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The Process of Getting a Guide Dog

By: Chris Nickson - Updated: 26 Sep 2010 | comments*Discuss
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Guide dogs can be wonderful aids for the blind and partially sighted, and also for those who don’t qualify as either, but have experienced significant sight loss. For all they’ve become a common, accepted sight, guide dogs have only been used in this country since 1931, and they weren’t really in widespread use anywhere until after the First World War.

Getting a guide dog, and working with it, means developing a bond with the animal and an association that will last for the life of the dog (the average working life is, perhaps surprisingly, only between six and seven years). You develop a closeness to the point where the dog can become an extension of you.

Who Can Get A Guide Dog?

The Guide Dogs for the Blind Association trains and supplies guide dogs to people who are blind, partially sighted, or experiencing a sight loss, and who are UK residents. They also do their own breeding (they work mostly with Labradors and retrievers, which have proved to be temperamentally ideal to work as guide dogs). It’s also worth pointing out that they receive no funding from the government, operating solely on private donations.

Those who get guide dogs only pay the Guide Dog Association 50p for their animal, a very nominal sum. They’re the first to admit; however, that guide dogs aren’t for everyone.

Getting A Guide Dog

It’s not just the guide dog that requires training – the owner does, too. That’s because of the way the dog’s trained – to walk in straight lines whilst avoiding obstacles, to stop at kerbs and steps. It can also find doors and zebra crossing as well as a number of other places the owner might use regularly. Although very intelligent, the dog doesn’t have any super abilities – when you’re crossing the road, for instance, you’ll have to be the one deciding not only where to cross, but whether it’s safe to do so.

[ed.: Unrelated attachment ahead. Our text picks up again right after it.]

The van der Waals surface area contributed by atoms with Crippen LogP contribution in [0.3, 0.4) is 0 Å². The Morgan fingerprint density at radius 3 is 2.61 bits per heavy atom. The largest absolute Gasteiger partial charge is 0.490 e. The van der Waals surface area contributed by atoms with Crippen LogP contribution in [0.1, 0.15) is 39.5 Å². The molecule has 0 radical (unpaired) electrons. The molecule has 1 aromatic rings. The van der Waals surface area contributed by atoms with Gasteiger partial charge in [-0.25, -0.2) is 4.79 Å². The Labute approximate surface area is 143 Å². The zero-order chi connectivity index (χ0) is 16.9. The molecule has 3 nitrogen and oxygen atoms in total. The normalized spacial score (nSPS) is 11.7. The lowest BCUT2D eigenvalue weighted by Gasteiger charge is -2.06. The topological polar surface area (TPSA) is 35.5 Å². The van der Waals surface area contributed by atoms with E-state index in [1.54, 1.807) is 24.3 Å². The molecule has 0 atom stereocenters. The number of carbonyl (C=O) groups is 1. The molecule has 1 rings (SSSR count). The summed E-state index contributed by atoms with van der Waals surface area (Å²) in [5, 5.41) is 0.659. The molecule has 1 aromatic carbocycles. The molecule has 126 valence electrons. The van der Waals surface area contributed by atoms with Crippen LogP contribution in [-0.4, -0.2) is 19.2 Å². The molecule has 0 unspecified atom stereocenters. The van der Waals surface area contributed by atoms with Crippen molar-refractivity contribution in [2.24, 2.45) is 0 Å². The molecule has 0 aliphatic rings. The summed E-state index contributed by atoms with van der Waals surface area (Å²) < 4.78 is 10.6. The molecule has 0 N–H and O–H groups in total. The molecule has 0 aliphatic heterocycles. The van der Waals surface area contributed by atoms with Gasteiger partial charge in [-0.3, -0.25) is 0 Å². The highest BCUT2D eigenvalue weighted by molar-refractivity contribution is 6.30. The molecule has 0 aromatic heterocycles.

For those who aren’t blind, the process of getting a guide dog means a certain re-training of the senses. If, for instance, you see an obstacle and guide the dog around it, then you diminish the dog’s ability to guide you. Essentially, your training means develop a complete trust of the dog and its ability to do the job, which can take a little while. Much of the training comes from simply walking with the dog in different environments from busy city streets to suburbs and more rural areas to develop you own skills, as well as more basic aspects of dog care.

Although the animal comes from the Guide dog Association, once yours it becomes completely your responsibility, which means everything from taking it to the vet to feeding, brushing, exercising and working the animal. So, as much as a guide dog can free you, getting a guide dog means you’ve also taken on a lot. For that reason, before taking on the dog, you’ll have to sign a contract. But you will also receive visits from trained support staff, so you’re not entirely on your own.

On average, the waiting list for getting a guide dog is around six months, which is a surprisingly short time, but the Guide dog Association does breed in the region of a thousand puppies every year.

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